In 2016, the Tamil Nadu railway police rescued 2,128 children; nearly six children a day, or a child every four hours.
Rediff.com's A Ganesh Nadar reports..
When you step into the bustling railway station in Chennai, you will probably not spot them.
They are not on your agenda, neither the police nor the children.
Yet, day in and day out, amid the rush of people that is part and parcel of life in a major railway station, the railway police in Tamil Nadu keep an eye out for runaway and lost children.
In 2016, they rescued 2,128 children; this averages out to nearly six children a day, or a child every four hours.
1,594 of the rescued children were from Tamil Nadu; the rest from other states. Only 20 families had filed missing reports.
The reason Chennai has managed so many rescues are the child help desks at the city's long distance railway junctions, Central and Egmore.
Their success rate has inspired the railway department to situate six more such desks at Madurai and Coimbatore and four in Kerala.
Superintendent of Police Sundar of the Government Railways Police works out of Tamil Nadu's busiest station, Chennai Central, from where you can catch a train to almost every part of the country.
"We rescue children found loitering alone on the railways platform. We also check on children who seem like they are accompanied by someone who seems like a broker and rescue them if needed. We try and locate the parents by talking to the child," Sundar tells Rediff.com
If they are unable to find the parents within a couple of hours, they hand the child over to the child welfare officer appointed by the government. "These officers keep the children in government-run homes until the parents are located," Sundar adds.
He suggests I speak to K Manimegalai, the lady police officer assigned with the responsibility of rescuing children.
Manimegalai, who joined the railways police three years ago, was assigned to duty at the Central station nearly two months ago. In 24 days, she says she has rescued 22 children.
"Most of them are poor and belong to Tamil Nadu. Sometimes, they come with brokers who promise them work," she says.
When such a child is found, the brokers are arrested. "Child labour is a crime in India. The children are sent back to their parents or handed over to the ChildLine representatives present at the station," Manimegalai adds.
The ChildLine helpline is run by an NGO and funded by the Union ministry for children and women.
"A 15-year-old girl I rescued on January 1 is still here," says Manimegalai. "She arrived on the Andaman Nicobar Express (which runs from New Delhi to Chennai) from Haryana."
Manimegalai tried speaking to her with the help of a policeman who speaks Hindi, but could not convince the girl to return home.
"We handed her over to the ChildLine representatives after preparing a memo and taking her photograph," she says.
"If there is someone who seems below the age of 18 loitering on the platform, I question them and, if necessary, bring them in," she adds.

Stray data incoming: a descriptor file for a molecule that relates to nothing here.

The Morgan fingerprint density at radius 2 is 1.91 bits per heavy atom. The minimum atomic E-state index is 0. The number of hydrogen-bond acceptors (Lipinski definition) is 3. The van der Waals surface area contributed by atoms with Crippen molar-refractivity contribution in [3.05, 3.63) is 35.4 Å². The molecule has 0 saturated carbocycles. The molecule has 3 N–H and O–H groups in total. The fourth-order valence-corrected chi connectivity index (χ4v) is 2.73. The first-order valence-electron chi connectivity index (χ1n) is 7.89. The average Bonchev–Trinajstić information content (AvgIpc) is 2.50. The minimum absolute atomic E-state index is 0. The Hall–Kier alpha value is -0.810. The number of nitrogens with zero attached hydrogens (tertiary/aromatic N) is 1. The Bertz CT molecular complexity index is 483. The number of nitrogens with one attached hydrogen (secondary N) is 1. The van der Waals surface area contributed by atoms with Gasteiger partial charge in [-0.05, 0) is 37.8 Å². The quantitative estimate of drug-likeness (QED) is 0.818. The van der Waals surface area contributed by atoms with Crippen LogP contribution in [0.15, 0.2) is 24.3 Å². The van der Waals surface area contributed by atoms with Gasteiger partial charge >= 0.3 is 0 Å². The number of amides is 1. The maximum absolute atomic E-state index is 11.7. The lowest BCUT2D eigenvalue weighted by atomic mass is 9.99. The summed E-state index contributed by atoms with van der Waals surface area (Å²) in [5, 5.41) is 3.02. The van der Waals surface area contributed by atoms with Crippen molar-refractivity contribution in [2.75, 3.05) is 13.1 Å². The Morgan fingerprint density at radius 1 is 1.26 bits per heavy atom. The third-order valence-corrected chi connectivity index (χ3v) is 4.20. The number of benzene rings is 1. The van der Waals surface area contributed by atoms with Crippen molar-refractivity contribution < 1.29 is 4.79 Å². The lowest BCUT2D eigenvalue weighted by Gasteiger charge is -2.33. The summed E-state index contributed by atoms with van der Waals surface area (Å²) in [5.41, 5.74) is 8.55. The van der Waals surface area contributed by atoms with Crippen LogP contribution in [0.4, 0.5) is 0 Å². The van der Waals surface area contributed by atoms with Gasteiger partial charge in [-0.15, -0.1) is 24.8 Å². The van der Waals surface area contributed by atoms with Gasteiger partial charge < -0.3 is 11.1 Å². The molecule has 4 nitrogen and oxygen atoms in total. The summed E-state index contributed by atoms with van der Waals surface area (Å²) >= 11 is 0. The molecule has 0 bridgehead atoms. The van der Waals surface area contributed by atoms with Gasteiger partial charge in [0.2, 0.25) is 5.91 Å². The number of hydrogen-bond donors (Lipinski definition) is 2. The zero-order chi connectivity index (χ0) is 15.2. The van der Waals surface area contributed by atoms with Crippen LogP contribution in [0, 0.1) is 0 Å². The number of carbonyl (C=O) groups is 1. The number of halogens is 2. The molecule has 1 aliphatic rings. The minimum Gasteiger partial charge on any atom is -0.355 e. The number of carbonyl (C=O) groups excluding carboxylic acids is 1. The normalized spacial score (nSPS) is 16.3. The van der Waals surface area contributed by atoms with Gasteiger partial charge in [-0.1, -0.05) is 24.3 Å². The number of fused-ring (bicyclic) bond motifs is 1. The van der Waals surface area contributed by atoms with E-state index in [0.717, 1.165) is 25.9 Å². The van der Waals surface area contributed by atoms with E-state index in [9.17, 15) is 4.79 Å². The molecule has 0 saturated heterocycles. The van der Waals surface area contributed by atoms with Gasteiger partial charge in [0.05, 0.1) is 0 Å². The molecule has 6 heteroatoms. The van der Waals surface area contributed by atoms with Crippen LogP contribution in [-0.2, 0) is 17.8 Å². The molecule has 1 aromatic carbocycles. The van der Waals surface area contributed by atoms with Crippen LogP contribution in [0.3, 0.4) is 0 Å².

She does not wear a police uniform because "it scares children. I don't want them hiding from me, which will make my job harder," she explains.
When she is off duty, her colleagues keep an eye out for runaway and lost children. "They will wait for me or hand them over to ChildLine and later inform me. The child is safe as long as s/he does not leave the platform."
A Malini, a rather determined looking young woman, is the ChildLine coordinator at Central station.
"There are 12 of us, including counselors, operators and coordinators," she says. "We work in shifts. Between us, we are available 24 hours a day, 365 days of the year."
Malini has been working with ChildLine for two years.
The ChildLine desk is a large cabin with two rooms, provided with bunks that remind you of the ones you see in two-tier compartments on long-distance trains. This is where the ChildLine employees rest.
There is a phone helpline (1098 caters to both children and women) that is manned round the clock.
Like Manimegalai, ChildLine coordinators make rounds of the railway station every day.
"I know which child is lost by the look in their eyes," says Malini. "I can spot a broker immediately. If I suspect a child is not with a parent or a close relative, I immediately take the assistance of the police to arrest the broker while we rescue the child."
She too speaks about the runaway girl from Haryana, who she has now sent to a government home. "She says her father comes home drunk and beats her and her mother. She has an elder sister who is married and a brother who drives an auto. She wants to stay and study here."
In this case, the child welfare officer will get in touch with the child welfare officer in Haryana and the girl will be sent to Haryana.
"If the girl doesn't want to go home she can stay at the government home in Haryana and they will provide for her education till she is 18," says Malini.
She also points out a seven-year-old boy who, she says, was abandoned by his parents a few hours ago.
He seems poor and is holding on tightly to a bundle of clothes and a backpack that he says belongs to his family.
He told Malini that he has a baby sister. Apparently, his parents had a fight and his mother ran out of the station carrying the baby. His father went chasing after her. They were yet to return.
The boy, who only speaks Hindi, told Malini he was not hungry or thirsty.
"We cannot remove him from here (they are waiting at the spot where they found the boy) as his parents might come back, so we are keeping him company. We will send him to the government home if his parents don't return by the end of the day."
The boy's eyes moistened when we spoke to him, but he did not cry. They didn't waver from the entrance of the station, through which his quarreling parents had disappeared a few hours earlier.
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